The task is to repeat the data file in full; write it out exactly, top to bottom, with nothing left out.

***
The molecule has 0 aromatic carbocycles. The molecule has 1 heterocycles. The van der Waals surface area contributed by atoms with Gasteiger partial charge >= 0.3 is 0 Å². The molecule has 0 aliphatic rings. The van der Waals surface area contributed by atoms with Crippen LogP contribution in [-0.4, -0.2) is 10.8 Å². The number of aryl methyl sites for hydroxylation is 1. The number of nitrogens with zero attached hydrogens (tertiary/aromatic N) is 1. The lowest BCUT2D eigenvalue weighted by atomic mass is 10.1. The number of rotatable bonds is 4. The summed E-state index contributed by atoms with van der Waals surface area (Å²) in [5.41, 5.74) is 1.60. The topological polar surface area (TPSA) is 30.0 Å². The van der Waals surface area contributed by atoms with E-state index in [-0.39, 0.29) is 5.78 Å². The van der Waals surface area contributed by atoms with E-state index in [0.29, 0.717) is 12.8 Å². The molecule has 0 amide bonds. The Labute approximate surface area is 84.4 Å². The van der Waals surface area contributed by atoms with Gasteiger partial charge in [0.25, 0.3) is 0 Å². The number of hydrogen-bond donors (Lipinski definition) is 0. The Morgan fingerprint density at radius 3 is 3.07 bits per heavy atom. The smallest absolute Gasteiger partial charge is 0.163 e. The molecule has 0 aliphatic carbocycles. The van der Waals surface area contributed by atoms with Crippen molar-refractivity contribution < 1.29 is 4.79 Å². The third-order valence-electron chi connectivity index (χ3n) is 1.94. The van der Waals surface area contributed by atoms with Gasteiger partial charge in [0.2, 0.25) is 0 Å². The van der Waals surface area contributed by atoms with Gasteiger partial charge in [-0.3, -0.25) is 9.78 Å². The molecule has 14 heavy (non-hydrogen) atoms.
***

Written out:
The molecule has 0 aromatic carbocycles. The molecule has 1 heterocycles. The van der Waals surface area contributed by atoms with Gasteiger partial charge >= 0.3 is 0 Å². The molecule has 0 aliphatic rings. The van der Waals surface area contributed by atoms with Crippen LogP contribution in [-0.4, -0.2) is 10.8 Å². The number of aryl methyl sites for hydroxylation is 1. The number of nitrogens with zero attached hydrogens (tertiary/aromatic N) is 1. The lowest BCUT2D eigenvalue weighted by atomic mass is 10.1. The number of rotatable bonds is 4. The summed E-state index contributed by atoms with van der Waals surface area (Å²) in [5.41, 5.74) is 1.60. The topological polar surface area (TPSA) is 30.0 Å². The van der Waals surface area contributed by atoms with E-state index in [-0.39, 0.29) is 5.78 Å². The van der Waals surface area contributed by atoms with E-state index in [0.29, 0.717) is 12.8 Å². The molecule has 0 amide bonds. The Labute approximate surface area is 84.4 Å². The van der Waals surface area contributed by atoms with Gasteiger partial charge in [0.25, 0.3) is 0 Å². The number of hydrogen-bond donors (Lipinski definition) is 0. The Morgan fingerprint density at radius 3 is 3.07 bits per heavy atom. The smallest absolute Gasteiger partial charge is 0.163 e. The molecule has 0 aliphatic carbocycles. The van der Waals surface area contributed by atoms with Crippen molar-refractivity contribution < 1.29 is 4.79 Å². The third-order valence-electron chi connectivity index (χ3n) is 1.94. The van der Waals surface area contributed by atoms with Gasteiger partial charge in [0.2, 0.25) is 0 Å². The van der Waals surface area contributed by atoms with Gasteiger partial charge in [-0.3, -0.25) is 9.78 Å². The molecule has 14 heavy (non-hydrogen) atoms.